National Geographic’s cartographic department celebrates its 100th birthday today. Here’s a look back at their work and some of NG’s most memorable maps.
Our family subscribed to National Geographic for awhile when I was a kid. The maps and photos contained within brought this country bumpkin in closer contact with the world at large than even the TV news (which was admittedly all of 13-inches and in B&W to boot).
National Geographic has launched a new Tumblr site that features the less-celebrated-but-still-awesome parts of its vast photographic archive. I want this car:
(via the verge)
The Big Picture has a selection of photos from this year’s National Geographic photography contest. It was difficult to pick a favorite, but I’ll go with this one:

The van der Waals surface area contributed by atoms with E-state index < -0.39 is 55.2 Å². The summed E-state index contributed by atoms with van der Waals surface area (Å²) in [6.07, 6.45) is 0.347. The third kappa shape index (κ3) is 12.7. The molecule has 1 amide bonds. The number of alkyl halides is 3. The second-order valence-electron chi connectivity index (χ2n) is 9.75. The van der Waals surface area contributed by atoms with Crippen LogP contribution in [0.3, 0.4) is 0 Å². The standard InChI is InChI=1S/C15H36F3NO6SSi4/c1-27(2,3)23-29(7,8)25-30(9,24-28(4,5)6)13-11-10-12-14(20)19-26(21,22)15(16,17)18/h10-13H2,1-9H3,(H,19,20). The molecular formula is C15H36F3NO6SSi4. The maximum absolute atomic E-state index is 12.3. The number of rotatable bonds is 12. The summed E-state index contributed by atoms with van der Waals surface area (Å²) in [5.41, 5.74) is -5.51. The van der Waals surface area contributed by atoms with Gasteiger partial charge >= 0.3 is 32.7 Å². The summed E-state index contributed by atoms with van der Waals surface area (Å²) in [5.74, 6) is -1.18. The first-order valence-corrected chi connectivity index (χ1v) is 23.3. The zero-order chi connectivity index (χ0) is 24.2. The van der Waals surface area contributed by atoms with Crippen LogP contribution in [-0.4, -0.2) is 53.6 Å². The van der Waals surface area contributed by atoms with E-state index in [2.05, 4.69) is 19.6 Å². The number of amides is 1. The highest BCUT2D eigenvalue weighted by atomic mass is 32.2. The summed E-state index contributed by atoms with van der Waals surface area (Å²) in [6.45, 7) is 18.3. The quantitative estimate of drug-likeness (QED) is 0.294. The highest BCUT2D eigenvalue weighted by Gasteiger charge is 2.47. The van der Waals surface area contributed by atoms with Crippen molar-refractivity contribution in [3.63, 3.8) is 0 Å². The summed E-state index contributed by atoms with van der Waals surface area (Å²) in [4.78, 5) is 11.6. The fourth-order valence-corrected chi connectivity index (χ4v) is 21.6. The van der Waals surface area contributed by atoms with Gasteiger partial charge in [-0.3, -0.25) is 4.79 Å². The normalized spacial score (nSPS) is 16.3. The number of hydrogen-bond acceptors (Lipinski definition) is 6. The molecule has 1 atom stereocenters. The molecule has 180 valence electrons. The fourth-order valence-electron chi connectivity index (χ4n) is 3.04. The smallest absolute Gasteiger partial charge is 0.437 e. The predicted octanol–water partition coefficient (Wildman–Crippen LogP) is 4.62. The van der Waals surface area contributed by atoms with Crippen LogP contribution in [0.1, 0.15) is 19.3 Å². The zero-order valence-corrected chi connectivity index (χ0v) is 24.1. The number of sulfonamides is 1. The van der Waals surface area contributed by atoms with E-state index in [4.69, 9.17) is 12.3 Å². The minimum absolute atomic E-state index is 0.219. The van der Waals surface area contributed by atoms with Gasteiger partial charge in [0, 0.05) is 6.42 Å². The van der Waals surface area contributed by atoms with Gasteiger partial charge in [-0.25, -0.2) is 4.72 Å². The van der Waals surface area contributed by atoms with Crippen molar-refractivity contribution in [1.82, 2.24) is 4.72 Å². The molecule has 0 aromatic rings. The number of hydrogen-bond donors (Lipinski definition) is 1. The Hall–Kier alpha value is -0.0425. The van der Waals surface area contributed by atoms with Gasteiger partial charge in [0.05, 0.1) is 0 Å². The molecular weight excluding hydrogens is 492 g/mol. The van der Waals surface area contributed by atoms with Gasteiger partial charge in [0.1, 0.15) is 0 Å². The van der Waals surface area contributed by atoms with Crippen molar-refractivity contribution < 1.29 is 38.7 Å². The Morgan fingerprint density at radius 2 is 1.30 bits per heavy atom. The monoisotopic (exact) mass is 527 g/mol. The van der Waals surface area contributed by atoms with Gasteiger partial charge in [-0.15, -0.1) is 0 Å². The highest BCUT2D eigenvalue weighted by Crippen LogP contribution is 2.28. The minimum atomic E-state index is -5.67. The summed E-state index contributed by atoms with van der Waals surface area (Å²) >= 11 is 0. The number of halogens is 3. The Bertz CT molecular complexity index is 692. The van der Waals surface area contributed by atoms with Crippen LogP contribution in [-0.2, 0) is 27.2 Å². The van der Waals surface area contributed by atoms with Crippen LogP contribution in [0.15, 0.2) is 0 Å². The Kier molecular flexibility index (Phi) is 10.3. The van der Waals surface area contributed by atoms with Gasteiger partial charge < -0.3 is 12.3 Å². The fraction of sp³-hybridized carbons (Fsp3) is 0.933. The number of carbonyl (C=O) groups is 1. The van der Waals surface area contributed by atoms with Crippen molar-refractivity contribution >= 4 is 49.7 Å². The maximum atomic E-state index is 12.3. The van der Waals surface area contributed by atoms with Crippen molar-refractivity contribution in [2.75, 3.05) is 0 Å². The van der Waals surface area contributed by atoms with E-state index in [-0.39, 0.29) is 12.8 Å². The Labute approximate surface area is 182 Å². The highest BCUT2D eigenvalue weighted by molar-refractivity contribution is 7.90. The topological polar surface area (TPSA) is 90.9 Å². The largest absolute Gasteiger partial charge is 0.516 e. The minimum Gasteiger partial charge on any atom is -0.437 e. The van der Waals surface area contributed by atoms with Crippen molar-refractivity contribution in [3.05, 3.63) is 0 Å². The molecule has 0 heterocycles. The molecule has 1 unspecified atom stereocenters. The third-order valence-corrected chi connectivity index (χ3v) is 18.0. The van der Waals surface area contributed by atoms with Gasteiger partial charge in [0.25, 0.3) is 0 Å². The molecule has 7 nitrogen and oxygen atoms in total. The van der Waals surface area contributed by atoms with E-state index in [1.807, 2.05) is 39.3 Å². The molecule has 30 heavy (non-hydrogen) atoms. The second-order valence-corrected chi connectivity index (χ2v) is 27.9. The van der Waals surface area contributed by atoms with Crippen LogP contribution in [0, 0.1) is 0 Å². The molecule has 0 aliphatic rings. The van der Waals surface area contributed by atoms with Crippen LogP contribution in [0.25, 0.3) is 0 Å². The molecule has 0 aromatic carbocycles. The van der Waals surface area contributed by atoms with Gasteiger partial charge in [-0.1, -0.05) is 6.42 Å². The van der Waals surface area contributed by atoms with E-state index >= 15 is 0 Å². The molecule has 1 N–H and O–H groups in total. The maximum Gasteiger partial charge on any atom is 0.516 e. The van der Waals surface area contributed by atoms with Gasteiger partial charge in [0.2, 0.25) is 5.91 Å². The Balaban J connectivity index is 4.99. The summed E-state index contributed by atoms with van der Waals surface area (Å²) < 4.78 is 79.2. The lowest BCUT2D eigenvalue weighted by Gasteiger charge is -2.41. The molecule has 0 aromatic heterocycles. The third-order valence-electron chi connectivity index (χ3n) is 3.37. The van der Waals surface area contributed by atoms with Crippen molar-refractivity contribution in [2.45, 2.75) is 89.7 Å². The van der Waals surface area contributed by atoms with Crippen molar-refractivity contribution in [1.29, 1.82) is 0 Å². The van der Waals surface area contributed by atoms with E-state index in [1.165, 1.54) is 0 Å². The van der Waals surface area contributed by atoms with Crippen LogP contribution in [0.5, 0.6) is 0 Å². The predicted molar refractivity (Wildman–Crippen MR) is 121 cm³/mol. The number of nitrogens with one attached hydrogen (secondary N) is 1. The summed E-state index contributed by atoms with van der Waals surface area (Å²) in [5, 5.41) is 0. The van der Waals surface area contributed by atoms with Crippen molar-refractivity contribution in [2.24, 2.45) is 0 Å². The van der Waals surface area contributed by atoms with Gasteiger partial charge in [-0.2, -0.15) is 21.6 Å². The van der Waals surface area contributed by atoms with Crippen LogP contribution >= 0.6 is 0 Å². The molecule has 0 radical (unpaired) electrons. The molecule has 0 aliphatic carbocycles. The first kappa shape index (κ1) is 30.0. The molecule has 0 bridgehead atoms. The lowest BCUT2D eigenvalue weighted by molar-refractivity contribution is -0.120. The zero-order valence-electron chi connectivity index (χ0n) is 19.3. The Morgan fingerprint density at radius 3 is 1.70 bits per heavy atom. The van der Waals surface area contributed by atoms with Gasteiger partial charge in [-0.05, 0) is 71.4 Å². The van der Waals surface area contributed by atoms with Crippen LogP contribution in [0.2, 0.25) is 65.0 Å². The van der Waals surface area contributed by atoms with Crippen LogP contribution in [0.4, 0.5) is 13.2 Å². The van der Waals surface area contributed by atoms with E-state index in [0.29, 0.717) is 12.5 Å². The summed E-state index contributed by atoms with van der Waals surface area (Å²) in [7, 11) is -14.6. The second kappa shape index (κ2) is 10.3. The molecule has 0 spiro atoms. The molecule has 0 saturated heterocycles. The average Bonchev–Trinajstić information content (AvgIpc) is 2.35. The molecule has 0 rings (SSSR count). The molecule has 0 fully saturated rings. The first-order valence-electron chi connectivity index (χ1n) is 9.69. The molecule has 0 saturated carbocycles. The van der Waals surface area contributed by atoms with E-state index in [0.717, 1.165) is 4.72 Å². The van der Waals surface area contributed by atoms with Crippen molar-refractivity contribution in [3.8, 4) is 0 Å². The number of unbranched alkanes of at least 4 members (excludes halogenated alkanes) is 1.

A look at how little the essential design of National Geographic magazine has changed since its introduction in 1888.
National Geographic’s front cover is a great example of how well simple branding can be tied to a product or message. In this case, the slightly warm yellow has become a symbol of wonderful photography, intriguing articles and serves as a doorway into places worlds away.
I have fond memories of Fleer’s otherwise forgettable 1991 set of baseball cards because of the yellow border…probably NatGeo spill-over.